Update: The NFL said it was suspending its National Anthem policy five hours after the Dolphins' rule became public. The Dolphins, meanwhile, said the draft report the Associated Press obtained was not final. The team's disciplinary procedure changes are now on hold as the NFL renegotiates its own anthem-protest policy. Dolphins owner Stephen Ross continues to send mixed messages about this whole ordeal:
Statement from Owner Stephen Ross pic.twitter.com/cl1mS11HH0— Miami Dolphins (@MiamiDolphins) July 20, 2018
The painfully dumb series of events has even led to the president issuing one of his stereotypically inane tweets where he openly begs someone to commit civil-rights violations. Congrats, Fins Nation!
The NFL National Anthem Debate is alive and well again - can’t believe it! Isn’t it in contract that players must stand at attention, hand on heart? The $40,000,000 Commissioner must now make a stand. First time kneeling, out for game. Second time kneeling, out for season/no pay!— Donald J. Trump (@realDonaldTrump) July 20, 2018
Accused collegiate rapist and Tampa Bay Buccaneers quarterback Jameis Winston was suspended for only three games this year for groping an Arizona Uber driver in March 2016.
But somehow, in the twisted, racist, netherworld logic of the NFL, the Miami Dolphins have decided to suspend players for as many as four games if they kneel during the National Anthem to protest police brutality and racism in the criminal justice system, according to a draft disciplinary rulebook the Associated Press obtained this afternoon.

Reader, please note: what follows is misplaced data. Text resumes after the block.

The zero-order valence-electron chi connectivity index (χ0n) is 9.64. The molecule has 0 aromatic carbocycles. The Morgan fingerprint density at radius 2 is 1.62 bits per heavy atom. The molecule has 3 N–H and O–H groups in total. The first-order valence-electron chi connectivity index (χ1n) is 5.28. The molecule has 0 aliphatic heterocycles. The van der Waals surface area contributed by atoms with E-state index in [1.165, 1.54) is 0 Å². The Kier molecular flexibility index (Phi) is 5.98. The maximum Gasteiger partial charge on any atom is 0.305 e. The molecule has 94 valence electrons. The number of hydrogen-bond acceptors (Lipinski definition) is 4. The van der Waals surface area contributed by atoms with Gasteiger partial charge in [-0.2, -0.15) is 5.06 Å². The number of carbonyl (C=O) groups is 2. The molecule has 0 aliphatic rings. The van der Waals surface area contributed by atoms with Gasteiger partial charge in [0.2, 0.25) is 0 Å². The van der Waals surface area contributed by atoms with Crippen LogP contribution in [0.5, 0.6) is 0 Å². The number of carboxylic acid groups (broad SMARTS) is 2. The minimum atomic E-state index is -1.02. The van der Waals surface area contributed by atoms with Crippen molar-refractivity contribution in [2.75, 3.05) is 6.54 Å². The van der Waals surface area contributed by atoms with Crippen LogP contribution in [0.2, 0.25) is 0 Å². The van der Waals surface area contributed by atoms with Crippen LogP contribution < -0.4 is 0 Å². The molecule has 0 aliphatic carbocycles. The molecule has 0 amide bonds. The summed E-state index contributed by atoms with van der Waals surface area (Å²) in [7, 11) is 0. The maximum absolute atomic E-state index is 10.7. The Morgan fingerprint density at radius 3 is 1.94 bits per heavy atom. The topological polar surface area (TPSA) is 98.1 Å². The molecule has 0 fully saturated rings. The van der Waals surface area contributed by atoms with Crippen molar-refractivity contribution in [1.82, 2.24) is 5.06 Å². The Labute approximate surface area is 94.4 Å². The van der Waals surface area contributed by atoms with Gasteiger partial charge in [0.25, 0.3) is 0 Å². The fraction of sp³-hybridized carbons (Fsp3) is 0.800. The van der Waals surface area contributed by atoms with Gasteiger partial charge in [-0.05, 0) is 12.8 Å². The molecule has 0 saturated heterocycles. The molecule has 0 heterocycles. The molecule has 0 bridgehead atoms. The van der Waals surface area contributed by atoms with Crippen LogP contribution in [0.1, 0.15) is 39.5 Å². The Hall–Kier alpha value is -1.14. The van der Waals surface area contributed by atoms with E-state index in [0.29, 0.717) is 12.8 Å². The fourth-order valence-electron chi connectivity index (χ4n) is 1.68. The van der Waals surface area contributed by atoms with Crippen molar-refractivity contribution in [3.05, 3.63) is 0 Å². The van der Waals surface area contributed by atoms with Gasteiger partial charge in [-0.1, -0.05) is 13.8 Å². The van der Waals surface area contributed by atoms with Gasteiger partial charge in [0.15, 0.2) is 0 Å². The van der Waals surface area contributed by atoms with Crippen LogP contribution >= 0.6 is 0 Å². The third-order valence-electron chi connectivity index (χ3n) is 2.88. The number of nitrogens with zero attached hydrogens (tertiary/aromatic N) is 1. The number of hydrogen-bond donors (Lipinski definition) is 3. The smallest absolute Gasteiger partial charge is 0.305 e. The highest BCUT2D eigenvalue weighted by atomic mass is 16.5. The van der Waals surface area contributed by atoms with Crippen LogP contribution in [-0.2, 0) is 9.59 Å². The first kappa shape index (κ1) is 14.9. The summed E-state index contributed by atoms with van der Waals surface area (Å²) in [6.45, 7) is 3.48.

The team announced its utterly insane new policy the same day the Florida chapter of the American Civil Liberties Union released a massive report outlining how Miami-Dade County's criminal-justice system systemically punishes blacks more harshly than whites for committing the same crimes. After analyzing criminal-justice data from 2010 through 2015, the ACLU found that black defendants have been treated more harshly at every step of the judicial process. The ACLU wrote that blacks in Miami are arrested at higher rates for the same crimes, given fewer pretrial release options, ordered to pay higher bail amounts, are convicted at higher rates, and are given longer sentences once convicted. This is all true even though data shows whites and blacks tend to break the law at roughly the same rates.
The ACLU today reported that black, non-Hispanic Miami-Dade residents are incarcerated at 2.5 times the rate of whites, while black, Hispanic residents are imprisoned at six times the rate of white Miamians.
But if Dolphins players want to protest the policing conditions in their home county, they will be suspended.
BREAKING: Miami Dolphins to discipline players who protest during national anthem with suspensions, fines or both.— The Associated Press (@AP) July 19, 2018
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Miami Dolphins owner and impossibly wealthy real-estate magnate Stephen Ross told the New York Post earlier this year that he'd banned National Anthem protests for the upcoming NFL season. Then he claimed he was misquoted. The Post then published audio of the interview.
The NFL then officially banned anthem protests May 23 — the league's statement largely left player punishments up to individual teams. Players can technically stay in the locker room during the anthem. (The players' association has, naturally, contested the rule change.)
The Associated Press report is the first glimpse anyone has gotten as to how teams plan to discipline players for breaking a rule that justice-reform advocates call
As New Times has noted in the past, studies show that people who hate kneeling players also tend to dislike black people in general. How about that!